Equally undeserving of consideration is Estoya’s defense of denial and alibi.  Alibi cannot prevail over the positive testimony of the victim with no improper motive to testify falsely against him.[24]  In addition, for his defense of alibi to prosper, Estoya must prove not only that he was somewhere else when the crime was committed but he must also satisfactorily establish that it was physically impossible for him to be at the crime scene at the time of commission.[25]  On April 5, 2006, at around 3:00 p.m., Estoya claimed to be at his house, which was only around six to seven meters away from BBB’s house, where AAA was raped.[26]  The very short distance between the two houses does not foreclose the possibility of Estoya’s presence at BBB’s house at the time of AAA’s rape.  Lastly, Estoya did not present any evidence to corroborate his alibi.  He averred that he spent the day with his nephews and nieces, yet he did not present a single one to support his averment.  In the face of AAA's unwavering testimony and very positive and firm identification of Estoya as her assailant, Estoya could no longer hide behind the protective shield of his presumed innocence, but he should have come forward with credible and strong evidence of his lack of authorship of the crime.  Considering that the burden of evidence had shifted to Estoya but he did not discharge his burden at all, there is no other outcome except to affirm his guilt beyond reasonable doubt[27] for the crime of simple rape of AAA, under Article 226-A, paragraph (1)(a) of the Revised Penal Code, as amended.

Article 226-B of the Revised Penal Code, as amended, provides that rape under paragraph (1) of Article 226-A of the same Code shall be punished by reclusion perpetua.  As for the award of damages in AAA’s favor, we affirm the amounts of P50,000.00 as civil indemnity and P50,000.00 as moral damages; but we increase to P30,000.00 the amount of exemplary damages in line with prevailing jurisprudence.[28]

WHEREFORE, the Decision dated April 28, 2011 of the Court of Appeals in CA-G.R. CR.-H.C. No. 04364, finding Radby M. Estoya GUILTY beyond reasonable doubt of the crime of RAPE is AFFIRMED with MODIFICATION.  Estoya is ORDERED to pay private complainant the amounts of P50,000.00 as civil indemnity, P50,000.00 as moral damages, and P30,000.00 as exemplary damages, plus interest at the rate of 6% per annum on all damages from the date of finality of this judgment.  No costs.


Bersamin, Villarama, Jr., Perez,* and Reyes, JJ., concur.

* Per Special Order No. 1385 dated December 4, 2012

[1] Rollo, pp. 2-13; penned by Associate Justice Vicente S.E. Veloso with Associate Justices Francisco P. Acosta and Edwin D. Sorongon, concurring.

[2] Records, pp. 112-115; penned by Presiding Judge Andres B. Soriano.

[3] The real name of the victim is withheld to protect her identity and privacy pursuant to Section 29 of Republic Act No. 7610, Section 44 of Republic Act No. 9262, and Section 40 of A.M. No. 04-10-11-SC.  See our ruling in People v. Cabalquinto, 533 Phil. 703 (2006).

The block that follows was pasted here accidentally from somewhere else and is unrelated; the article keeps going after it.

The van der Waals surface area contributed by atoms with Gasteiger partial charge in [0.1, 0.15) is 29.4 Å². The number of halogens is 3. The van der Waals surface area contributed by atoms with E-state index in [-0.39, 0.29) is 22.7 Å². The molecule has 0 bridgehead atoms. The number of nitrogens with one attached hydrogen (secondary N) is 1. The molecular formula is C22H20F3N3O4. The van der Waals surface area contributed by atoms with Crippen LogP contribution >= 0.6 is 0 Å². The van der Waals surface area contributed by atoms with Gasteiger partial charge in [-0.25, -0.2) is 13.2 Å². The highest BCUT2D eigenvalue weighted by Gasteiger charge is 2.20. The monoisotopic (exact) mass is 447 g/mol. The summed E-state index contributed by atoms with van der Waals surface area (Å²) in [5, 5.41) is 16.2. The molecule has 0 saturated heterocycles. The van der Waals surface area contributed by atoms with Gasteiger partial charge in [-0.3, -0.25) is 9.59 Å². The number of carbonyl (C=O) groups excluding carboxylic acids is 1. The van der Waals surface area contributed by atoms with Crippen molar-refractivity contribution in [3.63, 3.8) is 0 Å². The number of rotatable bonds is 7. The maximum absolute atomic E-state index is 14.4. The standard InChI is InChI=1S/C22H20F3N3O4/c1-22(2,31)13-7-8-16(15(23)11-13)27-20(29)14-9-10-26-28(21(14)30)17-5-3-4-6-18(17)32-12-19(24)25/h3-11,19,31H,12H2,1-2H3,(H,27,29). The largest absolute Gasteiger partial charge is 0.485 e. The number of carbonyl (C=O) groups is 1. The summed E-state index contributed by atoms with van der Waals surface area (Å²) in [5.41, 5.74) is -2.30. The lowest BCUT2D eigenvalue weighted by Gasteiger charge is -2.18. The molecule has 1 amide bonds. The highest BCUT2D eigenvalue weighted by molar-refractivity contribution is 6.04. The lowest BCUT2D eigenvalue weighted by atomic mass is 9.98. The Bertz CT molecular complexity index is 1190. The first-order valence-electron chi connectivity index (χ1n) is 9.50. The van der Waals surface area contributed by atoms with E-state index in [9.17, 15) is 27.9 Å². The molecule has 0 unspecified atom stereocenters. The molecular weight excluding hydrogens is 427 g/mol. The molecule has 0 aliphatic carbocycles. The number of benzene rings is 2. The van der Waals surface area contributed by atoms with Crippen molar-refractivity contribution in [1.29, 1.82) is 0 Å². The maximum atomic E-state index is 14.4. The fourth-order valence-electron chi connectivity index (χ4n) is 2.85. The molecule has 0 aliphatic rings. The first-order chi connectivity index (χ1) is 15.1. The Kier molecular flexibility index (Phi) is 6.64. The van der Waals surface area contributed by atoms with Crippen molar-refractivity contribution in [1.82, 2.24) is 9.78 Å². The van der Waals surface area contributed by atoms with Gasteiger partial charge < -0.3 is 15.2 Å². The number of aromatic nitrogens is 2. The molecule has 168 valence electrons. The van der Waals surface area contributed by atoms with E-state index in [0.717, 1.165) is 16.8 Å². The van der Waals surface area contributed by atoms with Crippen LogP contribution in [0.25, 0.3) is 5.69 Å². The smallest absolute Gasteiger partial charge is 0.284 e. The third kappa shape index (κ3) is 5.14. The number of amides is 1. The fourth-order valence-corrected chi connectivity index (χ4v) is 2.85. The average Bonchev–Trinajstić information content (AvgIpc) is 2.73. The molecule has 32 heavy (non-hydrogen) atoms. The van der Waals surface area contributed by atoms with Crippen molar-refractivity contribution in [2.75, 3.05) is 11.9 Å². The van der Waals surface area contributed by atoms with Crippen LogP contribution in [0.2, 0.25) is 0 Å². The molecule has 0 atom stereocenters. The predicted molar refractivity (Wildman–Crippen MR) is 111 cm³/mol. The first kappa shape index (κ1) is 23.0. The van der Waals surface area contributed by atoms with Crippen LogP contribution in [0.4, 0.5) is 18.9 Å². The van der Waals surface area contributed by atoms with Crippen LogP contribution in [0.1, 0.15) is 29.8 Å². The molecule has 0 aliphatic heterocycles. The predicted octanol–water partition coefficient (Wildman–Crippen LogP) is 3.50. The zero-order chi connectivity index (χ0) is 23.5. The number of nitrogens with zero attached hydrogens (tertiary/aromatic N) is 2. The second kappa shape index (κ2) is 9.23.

[4] Records, p. 1.

[5] Id. at 24.

[6] AAA identified CCC as her nephew (TSN, December 11, 2006, p. 16) while CCC recognized AAA as his “ate” (TSN, September 24, 2007, p. 3).  However, in the pleadings of the prosecution and the decisions of the RTC and Court of Appeals, CCC was referred to as AAA’s brother.

[7] Records, p. 81.

[8] Id. at 84.

[9] Id. at 115.

[10] CA rollo, pp. 62-64.

[11] Id. at 36.

[12] Rollo, p. 13.

[13] CA rollo, p. 34.

[14] G.R. Nos. 110974-81, June 17, 1997, 273 SCRA 517, 519.

[15] People v. Pastorete, Jr., 441 Phil. 286, 295 (2002).

[16] TSN, December 11, 2006, pp. 13-17.

[17] Records, p. 84.

[18] People v. Dizon, 453 Phil. 858, 883 (2003).

[19] People v. Liwanag, 415 Phil. 271, 297 (2001).

[20] People v. Manayan, 420 Phil. 357, 378-379 (2001).

[21] People v. Celocelo, G.R. No. 173798, December 15, 2010, 638 SCRA 576, 588.

[22] People v. Alberio, G.R. No. 152584, July 6, 2004, 433 SCRA 469, 478.

[23] People v. Dizon, supra note 18 at 882.

[24] People v. Toquero, 393 Phil. 446, 452 (2000).

[25] People v. Galladan, 376 Phil. 682, 686 (1999).

[26] TSN, December 11, 2006, p. 12.

[27] People v. Butiong, G.R. No. 168932, October 19, 2011, 659 SCRA 557, 576.

[28] People v. Guillermo, G.R. No. 177138, January 26, 2010, 611 SCRA 169, 177.  In this case we held that “[w]hile the use of a deadly weapon is not one of the generic aggravating circumstances in Article 14 of the RPC, under Article 266-B thereof, the presence of such circumstance in the commission of rape increases the penalty, provided that it has been alleged in the Information and proved during trial.  This manifests the legislative intent to treat the accused who resorts to this particular circumstance as one with greater perversity and, concomitantly, to address it by imposing a greater degree of liability.  Thus, even if the use of a deadly weapon is not alleged in the Information but is proven during the trial, it may be appreciated to justify the award of civil liability, particularly exemplary damages.” (Citations omitted.)